4. The effect of the use upon the potential market for the copyrighted work.

Just because your use is for non-profit educational purposes does not automatically give you permission to copy and distribute other people's work. While many educational uses may be fair, you will probably need to evaluate your use each time you are reproducing copyrighted material — to show in your class, to hand out copies, to include in your writing, or to post in Canvas.

If it isn't Fair Use, then you need to ask for permission to use copyrighted materials. 

Question answered with information from the University of Michigan Copyright Office.

Can I make a copy of an out of print book not available for sale for my students to access in Canvas?

If a book is out of print and not otherwise commercially available, it may be permissible to copy a portion for students enrolled in Canvas. Keep in mind that out of print does NOT mean out of copyright. If the book is still under copyright, you'll still need to evaluate whether your use falls under Fair Use, and you'll still need to ask for permission to use it if it doesn't fall under Fair Use. Sometimes when a book goes out of print copyright reverts back to the author from the publisher, depending on the their contract. Contact the publisher first to find out who to get permission from. 

Question answered with information from the University of Michigan Copyright Office.

Can I show copyrighted DVDs or streaming videos in my class?

According to the UM-Dearborn Campus Policy for Commercial Videos, faculty can show a commercial video without an educational or public performance license when ALL of the following conditions are met:

  • The film or video is chosen by the instructor
  • It is shown in a face-to-face setting in a classroom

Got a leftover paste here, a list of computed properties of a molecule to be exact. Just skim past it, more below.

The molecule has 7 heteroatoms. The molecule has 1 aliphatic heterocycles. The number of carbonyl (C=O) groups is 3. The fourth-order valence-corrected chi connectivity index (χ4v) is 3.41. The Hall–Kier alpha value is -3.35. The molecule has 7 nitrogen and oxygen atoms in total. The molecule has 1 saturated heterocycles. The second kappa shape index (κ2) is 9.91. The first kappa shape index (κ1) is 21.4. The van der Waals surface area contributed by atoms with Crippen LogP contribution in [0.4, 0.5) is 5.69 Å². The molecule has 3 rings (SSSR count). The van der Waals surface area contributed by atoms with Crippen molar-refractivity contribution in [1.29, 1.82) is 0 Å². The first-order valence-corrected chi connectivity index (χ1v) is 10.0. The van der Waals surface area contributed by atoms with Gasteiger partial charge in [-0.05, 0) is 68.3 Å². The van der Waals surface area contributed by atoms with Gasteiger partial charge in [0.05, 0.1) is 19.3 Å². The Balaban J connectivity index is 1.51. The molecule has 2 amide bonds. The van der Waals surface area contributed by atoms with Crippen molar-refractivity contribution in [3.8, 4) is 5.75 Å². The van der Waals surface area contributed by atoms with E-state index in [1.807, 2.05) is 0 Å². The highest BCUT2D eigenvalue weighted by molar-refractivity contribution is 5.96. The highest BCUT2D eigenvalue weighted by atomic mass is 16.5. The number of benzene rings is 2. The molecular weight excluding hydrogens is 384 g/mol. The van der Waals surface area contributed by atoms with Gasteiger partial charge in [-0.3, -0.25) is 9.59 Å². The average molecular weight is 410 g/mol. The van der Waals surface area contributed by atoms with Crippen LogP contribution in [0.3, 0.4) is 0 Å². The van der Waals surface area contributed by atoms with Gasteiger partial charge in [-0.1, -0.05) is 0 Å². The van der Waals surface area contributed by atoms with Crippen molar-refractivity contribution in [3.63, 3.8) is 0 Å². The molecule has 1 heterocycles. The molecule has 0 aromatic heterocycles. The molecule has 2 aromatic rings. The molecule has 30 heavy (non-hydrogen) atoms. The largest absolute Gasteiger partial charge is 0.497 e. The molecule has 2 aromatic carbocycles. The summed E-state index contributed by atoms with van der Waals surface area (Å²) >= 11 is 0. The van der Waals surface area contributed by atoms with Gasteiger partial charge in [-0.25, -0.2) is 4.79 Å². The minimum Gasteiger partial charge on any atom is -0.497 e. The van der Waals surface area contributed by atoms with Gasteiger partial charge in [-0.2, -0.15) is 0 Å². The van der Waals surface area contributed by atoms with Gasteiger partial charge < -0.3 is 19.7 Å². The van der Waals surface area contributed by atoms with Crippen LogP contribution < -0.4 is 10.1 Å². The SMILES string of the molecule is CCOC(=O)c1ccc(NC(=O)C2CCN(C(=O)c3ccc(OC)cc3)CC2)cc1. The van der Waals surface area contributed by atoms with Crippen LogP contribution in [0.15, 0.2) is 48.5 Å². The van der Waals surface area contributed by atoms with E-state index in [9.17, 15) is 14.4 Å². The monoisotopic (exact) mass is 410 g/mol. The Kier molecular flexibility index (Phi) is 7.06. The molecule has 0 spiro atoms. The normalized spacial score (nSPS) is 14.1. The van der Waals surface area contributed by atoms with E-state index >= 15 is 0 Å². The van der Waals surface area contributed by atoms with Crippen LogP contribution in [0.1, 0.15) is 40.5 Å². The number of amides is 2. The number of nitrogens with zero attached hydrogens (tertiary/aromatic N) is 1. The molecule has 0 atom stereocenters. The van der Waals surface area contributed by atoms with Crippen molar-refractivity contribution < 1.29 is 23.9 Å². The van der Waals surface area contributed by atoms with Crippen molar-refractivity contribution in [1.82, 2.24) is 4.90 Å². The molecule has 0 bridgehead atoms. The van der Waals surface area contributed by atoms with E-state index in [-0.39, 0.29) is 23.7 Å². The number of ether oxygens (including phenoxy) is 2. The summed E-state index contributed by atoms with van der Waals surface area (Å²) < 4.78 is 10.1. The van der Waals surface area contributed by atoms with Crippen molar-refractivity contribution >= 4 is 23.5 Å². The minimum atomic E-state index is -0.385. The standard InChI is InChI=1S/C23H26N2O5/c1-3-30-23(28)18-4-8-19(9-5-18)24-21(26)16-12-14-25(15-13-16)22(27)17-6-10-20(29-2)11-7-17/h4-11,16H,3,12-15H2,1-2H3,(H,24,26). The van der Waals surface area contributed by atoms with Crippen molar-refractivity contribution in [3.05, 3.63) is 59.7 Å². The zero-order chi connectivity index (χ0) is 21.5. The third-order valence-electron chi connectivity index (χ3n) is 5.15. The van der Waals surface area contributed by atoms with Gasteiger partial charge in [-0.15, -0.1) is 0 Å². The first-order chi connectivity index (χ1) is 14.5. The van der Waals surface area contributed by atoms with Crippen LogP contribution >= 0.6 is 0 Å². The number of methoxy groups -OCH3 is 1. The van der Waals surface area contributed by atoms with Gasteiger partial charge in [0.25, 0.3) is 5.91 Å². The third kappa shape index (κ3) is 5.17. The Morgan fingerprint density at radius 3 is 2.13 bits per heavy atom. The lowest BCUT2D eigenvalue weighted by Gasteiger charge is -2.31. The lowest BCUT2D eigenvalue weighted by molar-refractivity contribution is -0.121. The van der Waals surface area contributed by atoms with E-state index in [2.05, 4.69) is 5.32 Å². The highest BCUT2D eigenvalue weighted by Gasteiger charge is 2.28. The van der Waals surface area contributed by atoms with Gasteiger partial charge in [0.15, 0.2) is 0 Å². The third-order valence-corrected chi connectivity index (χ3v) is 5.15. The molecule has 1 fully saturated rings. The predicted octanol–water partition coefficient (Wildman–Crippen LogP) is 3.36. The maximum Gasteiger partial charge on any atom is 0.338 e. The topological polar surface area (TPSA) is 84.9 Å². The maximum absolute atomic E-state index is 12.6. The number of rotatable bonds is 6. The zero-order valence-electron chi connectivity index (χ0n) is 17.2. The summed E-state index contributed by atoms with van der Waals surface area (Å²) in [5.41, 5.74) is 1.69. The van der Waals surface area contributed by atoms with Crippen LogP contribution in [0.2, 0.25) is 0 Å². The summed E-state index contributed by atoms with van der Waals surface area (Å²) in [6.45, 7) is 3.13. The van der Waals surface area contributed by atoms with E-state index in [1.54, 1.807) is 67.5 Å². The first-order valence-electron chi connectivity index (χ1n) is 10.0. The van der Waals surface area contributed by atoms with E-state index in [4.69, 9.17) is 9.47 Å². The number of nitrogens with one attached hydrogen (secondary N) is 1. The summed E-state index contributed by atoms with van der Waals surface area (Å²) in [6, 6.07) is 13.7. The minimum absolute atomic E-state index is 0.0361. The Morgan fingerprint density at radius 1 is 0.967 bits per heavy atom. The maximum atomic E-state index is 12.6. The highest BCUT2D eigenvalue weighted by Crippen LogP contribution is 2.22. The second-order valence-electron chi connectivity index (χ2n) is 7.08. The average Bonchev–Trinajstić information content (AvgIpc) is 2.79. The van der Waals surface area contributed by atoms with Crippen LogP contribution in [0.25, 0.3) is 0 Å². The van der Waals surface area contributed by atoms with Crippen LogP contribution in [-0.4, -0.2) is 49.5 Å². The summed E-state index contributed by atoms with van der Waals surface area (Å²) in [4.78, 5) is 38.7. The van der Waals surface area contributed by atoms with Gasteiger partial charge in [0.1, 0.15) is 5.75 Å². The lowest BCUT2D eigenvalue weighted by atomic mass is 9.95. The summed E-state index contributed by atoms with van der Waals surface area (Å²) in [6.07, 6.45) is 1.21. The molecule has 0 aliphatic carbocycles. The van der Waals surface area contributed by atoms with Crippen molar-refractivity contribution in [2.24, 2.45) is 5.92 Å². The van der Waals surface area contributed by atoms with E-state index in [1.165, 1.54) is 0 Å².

• The content of the video is directly related, and of material assistance, to the teaching of the course
  • It is an integral part of the class session (it helps to include it in the course syllabus)
  • The showing is limited to students officially enrolled in the course
  • The film or video is lawfully obtained (i.e. not illegally downloaded)

Please consult the UM-Dearborn Campus Policy for Commercial Videos for more information about showing commercial videos in your classes.

What if I want to use a book, article, or documentary that I created?

Unless you created the work as part of your job as an employee or under contract as a work for hire, you are the author and the initial copyright holder. Please see University of Michigan policy 601.28 for details on the UofM framework for who holds copyright at the University.  

If you have transferred your copyright to someone else, such as a journal publisher, you are no longer the copyright holder and may not have any privileges to use the work. If you are not sure, you should consult your publishing agreement to see if you have retained any rights.

If you have not retained rights to use your work, then you must treat it like any other copyrighted work — decide whether the use you want to make is a fair use, and if it isn't, then ask for permission.  

Question answered with information from the University of Michigan Copyright Office